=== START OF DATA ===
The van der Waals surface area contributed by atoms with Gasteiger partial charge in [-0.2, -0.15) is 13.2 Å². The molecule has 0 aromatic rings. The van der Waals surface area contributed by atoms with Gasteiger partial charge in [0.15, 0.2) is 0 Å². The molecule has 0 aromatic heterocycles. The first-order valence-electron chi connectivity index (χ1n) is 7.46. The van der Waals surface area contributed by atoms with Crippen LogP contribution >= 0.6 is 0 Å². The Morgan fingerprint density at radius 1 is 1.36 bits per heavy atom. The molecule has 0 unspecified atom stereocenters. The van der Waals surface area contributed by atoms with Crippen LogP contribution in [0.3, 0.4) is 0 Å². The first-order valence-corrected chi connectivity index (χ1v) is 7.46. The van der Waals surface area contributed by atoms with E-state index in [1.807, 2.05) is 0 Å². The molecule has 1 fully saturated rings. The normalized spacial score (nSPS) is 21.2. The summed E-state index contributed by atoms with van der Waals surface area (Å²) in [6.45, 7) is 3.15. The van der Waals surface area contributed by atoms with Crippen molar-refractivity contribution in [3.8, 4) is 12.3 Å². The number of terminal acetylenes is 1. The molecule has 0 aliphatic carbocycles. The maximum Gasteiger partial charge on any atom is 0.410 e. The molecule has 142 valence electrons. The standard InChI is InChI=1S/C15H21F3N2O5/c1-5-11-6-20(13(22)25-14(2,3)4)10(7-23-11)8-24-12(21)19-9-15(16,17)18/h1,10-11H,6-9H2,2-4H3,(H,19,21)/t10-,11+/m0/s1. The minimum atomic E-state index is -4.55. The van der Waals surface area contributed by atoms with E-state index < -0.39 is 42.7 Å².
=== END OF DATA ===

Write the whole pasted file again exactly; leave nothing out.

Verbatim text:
The van der Waals surface area contributed by atoms with Gasteiger partial charge in [-0.2, -0.15) is 13.2 Å². The molecule has 0 aromatic rings. The van der Waals surface area contributed by atoms with Gasteiger partial charge in [0.15, 0.2) is 0 Å². The molecule has 0 aromatic heterocycles. The first-order valence-electron chi connectivity index (χ1n) is 7.46. The van der Waals surface area contributed by atoms with Crippen LogP contribution >= 0.6 is 0 Å². The Morgan fingerprint density at radius 1 is 1.36 bits per heavy atom. The molecule has 0 unspecified atom stereocenters. The van der Waals surface area contributed by atoms with Crippen LogP contribution in [0.3, 0.4) is 0 Å². The first-order valence-corrected chi connectivity index (χ1v) is 7.46. The van der Waals surface area contributed by atoms with E-state index in [1.807, 2.05) is 0 Å². The molecule has 1 fully saturated rings. The normalized spacial score (nSPS) is 21.2. The summed E-state index contributed by atoms with van der Waals surface area (Å²) in [6.45, 7) is 3.15. The van der Waals surface area contributed by atoms with Crippen molar-refractivity contribution in [3.8, 4) is 12.3 Å². The number of terminal acetylenes is 1. The molecule has 0 aliphatic carbocycles. The maximum Gasteiger partial charge on any atom is 0.410 e. The molecule has 142 valence electrons. The standard InChI is InChI=1S/C15H21F3N2O5/c1-5-11-6-20(13(22)25-14(2,3)4)10(7-23-11)8-24-12(21)19-9-15(16,17)18/h1,10-11H,6-9H2,2-4H3,(H,19,21)/t10-,11+/m0/s1. The minimum atomic E-state index is -4.55. The van der Waals surface area contributed by atoms with E-state index < -0.39 is 42.7 Å².